Published: Wed, 06 April 2022
“Education has long been recognised one of the most fundamental human rights, however the reality is that far too many young people across the world are still being denied access to an education today,” Seán Kelly, MEP for Ireland South, stated in the European Parliament yesterday (Tuesday). “Since the Taliban takeover of Afghanistan last year, women and girls have been continuously and systematically denied access to formal education, and the situation is becoming more critical every day.”
“Since they seized power in August 2021, the Taliban have implemented a series of severe restrictions on rights and freedoms, particularly those of women and girls. The Taliban’s extensive human rights abuses in Afghanistan are evident, and the millions of people who have remained in the country for the past eight months have endured a significant level of suffering.”
“I am extremely concerned by the situation of young women and girls in Afghanistan – despite promises made by the Taliban regime that schools would be reopened, this has yet to materialise,” Kelly continued. “In March, girls finally returned to schools with the expectation that they would be able to continue their education at long last, however they were let down once again.”
“It was inspiring to see the young women of Afghanistan protesting for their right to education in Kabul in recent weeks after schools were shut yet again,” the Fine Gael MEP stated. “However, the international community must do more to ensure that girls in Afghanistan are not denied this fundamental right. Here in the European Union, the right to education is enshrined in the EU Charter of Fundamental Rights under Article 14, and we have a duty to uphold these rights insofar as possible.”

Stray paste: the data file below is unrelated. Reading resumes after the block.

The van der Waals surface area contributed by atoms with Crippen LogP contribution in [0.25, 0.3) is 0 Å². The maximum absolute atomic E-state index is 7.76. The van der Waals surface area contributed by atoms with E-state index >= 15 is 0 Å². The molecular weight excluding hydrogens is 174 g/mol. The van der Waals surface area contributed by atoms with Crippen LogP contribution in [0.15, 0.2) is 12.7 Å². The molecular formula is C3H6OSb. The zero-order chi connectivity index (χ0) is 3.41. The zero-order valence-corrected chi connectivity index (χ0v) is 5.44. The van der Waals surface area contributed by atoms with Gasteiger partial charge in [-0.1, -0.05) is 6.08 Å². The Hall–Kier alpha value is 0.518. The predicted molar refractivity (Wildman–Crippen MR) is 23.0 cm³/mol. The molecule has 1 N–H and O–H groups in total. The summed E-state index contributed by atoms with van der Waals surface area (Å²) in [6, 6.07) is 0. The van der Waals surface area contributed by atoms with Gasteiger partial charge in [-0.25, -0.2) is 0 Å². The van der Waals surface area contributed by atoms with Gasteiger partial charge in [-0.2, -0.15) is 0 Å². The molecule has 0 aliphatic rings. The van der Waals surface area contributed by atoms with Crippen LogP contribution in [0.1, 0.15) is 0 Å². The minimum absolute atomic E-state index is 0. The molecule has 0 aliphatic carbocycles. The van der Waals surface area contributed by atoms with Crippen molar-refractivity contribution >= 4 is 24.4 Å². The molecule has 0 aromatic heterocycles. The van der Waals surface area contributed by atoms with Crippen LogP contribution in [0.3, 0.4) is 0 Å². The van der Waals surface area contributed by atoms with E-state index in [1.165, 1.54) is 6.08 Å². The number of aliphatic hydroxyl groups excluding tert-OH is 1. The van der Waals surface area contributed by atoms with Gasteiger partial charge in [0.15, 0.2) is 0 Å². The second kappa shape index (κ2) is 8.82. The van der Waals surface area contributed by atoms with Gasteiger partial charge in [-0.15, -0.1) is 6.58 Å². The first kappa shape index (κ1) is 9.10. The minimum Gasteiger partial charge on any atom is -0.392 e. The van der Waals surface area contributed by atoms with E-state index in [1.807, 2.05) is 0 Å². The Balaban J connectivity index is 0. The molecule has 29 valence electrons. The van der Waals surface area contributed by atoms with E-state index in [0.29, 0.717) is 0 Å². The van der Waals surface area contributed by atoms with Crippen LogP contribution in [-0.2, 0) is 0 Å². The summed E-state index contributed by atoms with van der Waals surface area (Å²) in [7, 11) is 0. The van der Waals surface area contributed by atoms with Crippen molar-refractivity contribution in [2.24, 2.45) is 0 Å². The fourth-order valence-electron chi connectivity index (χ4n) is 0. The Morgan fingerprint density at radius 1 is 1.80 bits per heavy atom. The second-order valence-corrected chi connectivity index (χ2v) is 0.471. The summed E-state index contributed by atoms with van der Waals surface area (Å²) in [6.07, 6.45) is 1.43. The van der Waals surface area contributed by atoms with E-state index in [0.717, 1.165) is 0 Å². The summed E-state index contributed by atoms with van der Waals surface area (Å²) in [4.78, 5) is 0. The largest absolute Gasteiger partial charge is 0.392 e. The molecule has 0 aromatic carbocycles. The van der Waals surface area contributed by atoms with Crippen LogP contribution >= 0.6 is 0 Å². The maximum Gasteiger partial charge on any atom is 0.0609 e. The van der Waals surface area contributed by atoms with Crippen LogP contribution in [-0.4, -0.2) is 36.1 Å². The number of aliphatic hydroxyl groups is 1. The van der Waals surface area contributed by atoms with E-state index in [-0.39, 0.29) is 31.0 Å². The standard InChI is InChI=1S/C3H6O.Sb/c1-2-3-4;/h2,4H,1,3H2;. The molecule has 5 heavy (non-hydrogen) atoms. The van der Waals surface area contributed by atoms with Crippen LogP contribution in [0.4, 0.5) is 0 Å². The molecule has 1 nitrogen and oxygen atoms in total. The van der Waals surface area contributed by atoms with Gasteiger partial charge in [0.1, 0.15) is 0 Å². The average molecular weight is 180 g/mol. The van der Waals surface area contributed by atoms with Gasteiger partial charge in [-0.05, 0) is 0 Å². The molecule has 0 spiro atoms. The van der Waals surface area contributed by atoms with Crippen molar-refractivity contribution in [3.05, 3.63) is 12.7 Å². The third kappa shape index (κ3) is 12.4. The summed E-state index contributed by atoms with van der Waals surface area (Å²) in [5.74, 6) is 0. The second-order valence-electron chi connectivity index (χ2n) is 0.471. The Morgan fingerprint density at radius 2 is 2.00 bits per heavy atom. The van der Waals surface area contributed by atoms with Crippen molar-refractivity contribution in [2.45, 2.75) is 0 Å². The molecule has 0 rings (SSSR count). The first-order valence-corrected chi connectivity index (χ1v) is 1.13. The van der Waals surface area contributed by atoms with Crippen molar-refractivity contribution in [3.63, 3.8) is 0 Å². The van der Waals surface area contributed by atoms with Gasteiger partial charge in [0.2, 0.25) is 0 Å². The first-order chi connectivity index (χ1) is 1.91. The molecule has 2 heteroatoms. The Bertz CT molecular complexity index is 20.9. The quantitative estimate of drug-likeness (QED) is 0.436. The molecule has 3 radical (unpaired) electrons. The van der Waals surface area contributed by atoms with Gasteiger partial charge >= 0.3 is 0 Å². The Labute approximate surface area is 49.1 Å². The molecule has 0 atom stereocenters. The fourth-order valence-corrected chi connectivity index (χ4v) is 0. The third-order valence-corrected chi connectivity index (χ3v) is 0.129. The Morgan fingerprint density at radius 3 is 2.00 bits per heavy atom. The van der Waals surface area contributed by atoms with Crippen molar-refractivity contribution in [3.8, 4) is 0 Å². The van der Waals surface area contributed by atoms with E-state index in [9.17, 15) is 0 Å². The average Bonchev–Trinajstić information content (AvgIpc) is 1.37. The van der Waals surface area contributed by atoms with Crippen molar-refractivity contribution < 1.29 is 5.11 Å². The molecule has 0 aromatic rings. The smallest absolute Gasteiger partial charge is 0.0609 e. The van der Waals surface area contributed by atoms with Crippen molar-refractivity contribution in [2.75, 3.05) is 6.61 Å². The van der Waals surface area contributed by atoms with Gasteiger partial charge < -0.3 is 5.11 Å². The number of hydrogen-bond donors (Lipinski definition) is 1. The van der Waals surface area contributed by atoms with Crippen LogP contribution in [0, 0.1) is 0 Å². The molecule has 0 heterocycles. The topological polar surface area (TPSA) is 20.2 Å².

“I am in contact with a woman and her family in Afghanistan who tell me of their precarious situation, with their rights and freedoms severely restricted. She lives under a constant cloud of fear with opportunities for prosperity stripped, replaced with isolation. It is my hope that we can bring this family to Ireland where they can live in safety and their children can have access to education, but there are many barriers and challenges that we are trying to work through”
“It is imperative, however, that every child in Afghanistan has access to education, not just those who are fortunate enough to escape the Taliban regime. Education is the key to future prosperity and health, and it is crucial that the young people of Afghanistan, as with everywhere else, receive an education. The ongoing denial of access to education for girls and young women in Afghanistan will have long-lasting consequences. Indeed, the longer it goes on, the harder it will be to rectify,” Kelly concluded.